|dc.description.abstract||This doctoral research explores the ways in which UK law engages with
embryonic processes, namely under the Human Fertilisation and
Embryology Act 1990 (as amended).
The research offers a fuller understanding of these elusive and evolving
biological processes, and in particular, how they can, in turn, allow us to
understand legal process and legal regulation more deeply. To do so, the
thesis employs an anthropological concept - liminality - coined by Arnold
van Gennep, which is itself concerned with revealing the dynamics of
process. Liminality may be described as being concerned with the spaces in
between distinct stages of human experience or with the process of
transition between such stages. With this framing of liminality in mind -
which is often characterised as a three-stage process of human experience
- the research is divided into three parts, broadly reflecting the three parts of
van Gennep’s liminal schema: into, through, and out of liminality.
It is argued herein that in regulating the embryo – that is, a processual
liminal entity in itself - the law is regulating for uncertainty. Tracing the legal
governance of the early stages of human life, from its inception to today’s
regulatory frameworks, the research diagnoses a ‘legal gap’ between the
conceptual basis for regulation, and practical ‘realities’ of the 1990 Act (as
amended). In particular, this ‘gap’ is typified by uncertainty surrounding
embryos in vitro, and what this thesis diagnoses as ‘legal stasis’.
In order to situate this novel liminal analysis within existing paradigms,
however, the thesis first frames embryos in vitro as ‘gothic’, building upon
emergent analytical responses to postmodern forms of categorisation. This
framing helps to articulate the nature of, and the reasons for, the
above-mentioned ‘legal gap.’ This framing is nonetheless incomplete without
a liminal lens, as it draws our attention to the dynamics of the processes
occurring within this ‘gap’. It is argued that considering the ‘problem’ in this
manner enables us to move beyond conceptualisation, towards realisation.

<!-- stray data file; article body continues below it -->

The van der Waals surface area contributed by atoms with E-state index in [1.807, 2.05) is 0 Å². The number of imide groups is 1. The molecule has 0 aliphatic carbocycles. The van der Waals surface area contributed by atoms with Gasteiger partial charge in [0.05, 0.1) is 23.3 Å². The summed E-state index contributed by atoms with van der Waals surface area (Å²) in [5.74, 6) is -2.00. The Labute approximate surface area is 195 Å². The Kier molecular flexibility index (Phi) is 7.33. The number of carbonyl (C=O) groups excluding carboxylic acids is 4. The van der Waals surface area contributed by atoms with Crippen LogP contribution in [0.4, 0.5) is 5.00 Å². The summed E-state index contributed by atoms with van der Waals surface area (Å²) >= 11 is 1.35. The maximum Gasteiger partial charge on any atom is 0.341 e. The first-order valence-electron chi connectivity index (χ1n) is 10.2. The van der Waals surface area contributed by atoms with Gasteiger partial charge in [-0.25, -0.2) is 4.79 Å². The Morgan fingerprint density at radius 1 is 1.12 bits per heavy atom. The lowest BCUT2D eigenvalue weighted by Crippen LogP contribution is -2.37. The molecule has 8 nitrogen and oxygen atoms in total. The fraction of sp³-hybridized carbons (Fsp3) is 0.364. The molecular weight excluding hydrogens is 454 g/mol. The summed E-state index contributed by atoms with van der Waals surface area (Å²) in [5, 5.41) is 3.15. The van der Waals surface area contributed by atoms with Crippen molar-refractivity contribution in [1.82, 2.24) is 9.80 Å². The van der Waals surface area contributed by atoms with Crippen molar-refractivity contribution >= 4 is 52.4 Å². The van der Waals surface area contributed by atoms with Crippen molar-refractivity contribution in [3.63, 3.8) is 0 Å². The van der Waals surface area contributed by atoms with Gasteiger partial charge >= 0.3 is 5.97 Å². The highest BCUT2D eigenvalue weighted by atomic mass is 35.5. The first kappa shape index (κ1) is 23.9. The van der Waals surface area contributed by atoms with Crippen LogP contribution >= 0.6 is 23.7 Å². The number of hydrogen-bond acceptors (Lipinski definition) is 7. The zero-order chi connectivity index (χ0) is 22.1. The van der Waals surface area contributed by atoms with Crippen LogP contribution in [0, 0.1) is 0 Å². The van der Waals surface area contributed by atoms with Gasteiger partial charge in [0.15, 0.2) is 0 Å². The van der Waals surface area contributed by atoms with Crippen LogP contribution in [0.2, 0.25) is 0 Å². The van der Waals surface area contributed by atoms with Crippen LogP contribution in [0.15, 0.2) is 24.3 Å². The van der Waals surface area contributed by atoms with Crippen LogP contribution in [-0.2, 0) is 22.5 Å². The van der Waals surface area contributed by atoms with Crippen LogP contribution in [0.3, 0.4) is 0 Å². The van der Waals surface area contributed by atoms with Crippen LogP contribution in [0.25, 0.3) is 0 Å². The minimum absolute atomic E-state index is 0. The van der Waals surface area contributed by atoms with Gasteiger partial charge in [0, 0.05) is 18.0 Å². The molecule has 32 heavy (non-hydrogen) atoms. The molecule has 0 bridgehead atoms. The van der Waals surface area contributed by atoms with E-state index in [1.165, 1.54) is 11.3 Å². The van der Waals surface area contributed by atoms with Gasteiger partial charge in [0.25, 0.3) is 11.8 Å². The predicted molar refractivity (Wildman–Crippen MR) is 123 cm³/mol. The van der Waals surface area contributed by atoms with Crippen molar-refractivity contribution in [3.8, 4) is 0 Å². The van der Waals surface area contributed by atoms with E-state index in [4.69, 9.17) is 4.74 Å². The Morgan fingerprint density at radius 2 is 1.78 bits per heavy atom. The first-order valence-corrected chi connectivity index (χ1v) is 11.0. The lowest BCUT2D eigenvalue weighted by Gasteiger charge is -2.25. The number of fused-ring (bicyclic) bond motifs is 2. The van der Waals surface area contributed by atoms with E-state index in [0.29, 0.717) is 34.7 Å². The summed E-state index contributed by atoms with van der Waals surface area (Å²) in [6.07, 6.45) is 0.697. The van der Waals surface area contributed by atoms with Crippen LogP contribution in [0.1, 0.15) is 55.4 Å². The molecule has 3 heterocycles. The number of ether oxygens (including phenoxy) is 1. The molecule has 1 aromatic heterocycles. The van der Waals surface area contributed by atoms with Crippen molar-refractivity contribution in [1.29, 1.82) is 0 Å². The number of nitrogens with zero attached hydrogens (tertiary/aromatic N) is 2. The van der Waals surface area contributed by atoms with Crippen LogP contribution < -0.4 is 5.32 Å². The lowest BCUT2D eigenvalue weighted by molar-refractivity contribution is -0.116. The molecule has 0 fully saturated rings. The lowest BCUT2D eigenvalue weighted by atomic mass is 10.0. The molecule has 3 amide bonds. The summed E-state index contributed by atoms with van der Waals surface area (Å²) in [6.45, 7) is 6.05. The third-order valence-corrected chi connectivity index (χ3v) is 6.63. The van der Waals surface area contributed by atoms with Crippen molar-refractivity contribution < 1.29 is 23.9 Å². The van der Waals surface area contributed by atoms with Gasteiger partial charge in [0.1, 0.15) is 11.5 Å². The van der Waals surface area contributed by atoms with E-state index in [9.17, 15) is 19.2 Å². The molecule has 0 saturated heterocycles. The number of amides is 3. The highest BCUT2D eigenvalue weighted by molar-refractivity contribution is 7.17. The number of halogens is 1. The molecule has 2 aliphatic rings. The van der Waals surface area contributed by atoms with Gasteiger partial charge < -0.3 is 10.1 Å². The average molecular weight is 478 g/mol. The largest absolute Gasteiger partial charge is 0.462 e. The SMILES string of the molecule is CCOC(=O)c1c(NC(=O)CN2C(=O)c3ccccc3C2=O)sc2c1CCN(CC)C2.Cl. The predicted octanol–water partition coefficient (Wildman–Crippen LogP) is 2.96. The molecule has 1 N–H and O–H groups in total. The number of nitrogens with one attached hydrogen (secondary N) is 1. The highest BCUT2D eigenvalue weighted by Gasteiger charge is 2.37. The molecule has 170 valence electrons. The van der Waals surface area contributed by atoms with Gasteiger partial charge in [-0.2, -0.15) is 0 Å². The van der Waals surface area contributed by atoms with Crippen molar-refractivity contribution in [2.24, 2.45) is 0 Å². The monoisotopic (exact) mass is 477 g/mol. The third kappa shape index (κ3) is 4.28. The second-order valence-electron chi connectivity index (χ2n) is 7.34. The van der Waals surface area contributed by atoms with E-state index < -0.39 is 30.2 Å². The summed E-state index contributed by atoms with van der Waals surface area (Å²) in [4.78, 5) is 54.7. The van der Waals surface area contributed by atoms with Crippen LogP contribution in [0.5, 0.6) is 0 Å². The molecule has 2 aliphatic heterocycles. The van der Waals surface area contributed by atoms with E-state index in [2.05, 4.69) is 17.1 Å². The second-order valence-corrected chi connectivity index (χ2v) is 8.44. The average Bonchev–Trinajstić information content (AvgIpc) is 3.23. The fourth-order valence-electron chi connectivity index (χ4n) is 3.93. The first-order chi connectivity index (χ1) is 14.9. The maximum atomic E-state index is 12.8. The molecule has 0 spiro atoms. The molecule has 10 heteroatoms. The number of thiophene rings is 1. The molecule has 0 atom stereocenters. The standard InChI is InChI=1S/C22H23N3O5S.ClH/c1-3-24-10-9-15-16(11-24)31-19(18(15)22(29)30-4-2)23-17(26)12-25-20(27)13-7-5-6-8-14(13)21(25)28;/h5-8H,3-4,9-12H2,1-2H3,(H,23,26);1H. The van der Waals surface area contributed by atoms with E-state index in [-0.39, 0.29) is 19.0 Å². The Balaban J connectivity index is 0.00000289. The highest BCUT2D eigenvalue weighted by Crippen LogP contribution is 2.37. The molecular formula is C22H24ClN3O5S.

The gothic, and the liminal are thus used to critically assess legal
representations of the embryo, and suggests that there are ways in which
the law might better embrace the multiplicity of environments through which
the embryo in vitro can travel, that is, either towards reproductive or
research ends. It is argued that full recognition of these variable, relational
liminal states of the embryo is important for the future of artificial
reproduction and embryo research, and that this does not currently happen.
In order for the law to reflect better the uncertain nature of embryonic
processes, and the technologies that create them, the thesis posits a
nuanced, contextual reframing of the embryo that captures the multiplicity of
embryonic ‘pathways’ available within the 1990 Act (as amended).
The overarching objective of this work is to consider a more coherent and
robust intellectual defence of the ways in which we justify different
treatments of in vitro embryos. It thus proposes a ‘context-based approach’
that embraces the variable, relational pathways already facilitated by the
1990 Act (as amended) in order to lead the embryo (and itself) into, through
and out of liminality.||en
|dc.relation.hasversion||Samuel Taylor-Alexander, Edward Dove, Isabel Fletcher, Agomoni Ganguli-Mitra, Catriona McMillan, and Graeme Laurie, ‘Confronting the Liminal Spaces of Health Research Regulation: Beyond Regulatory Compression’ (2016) 8(2) Law, Innovation and Technology 149.||en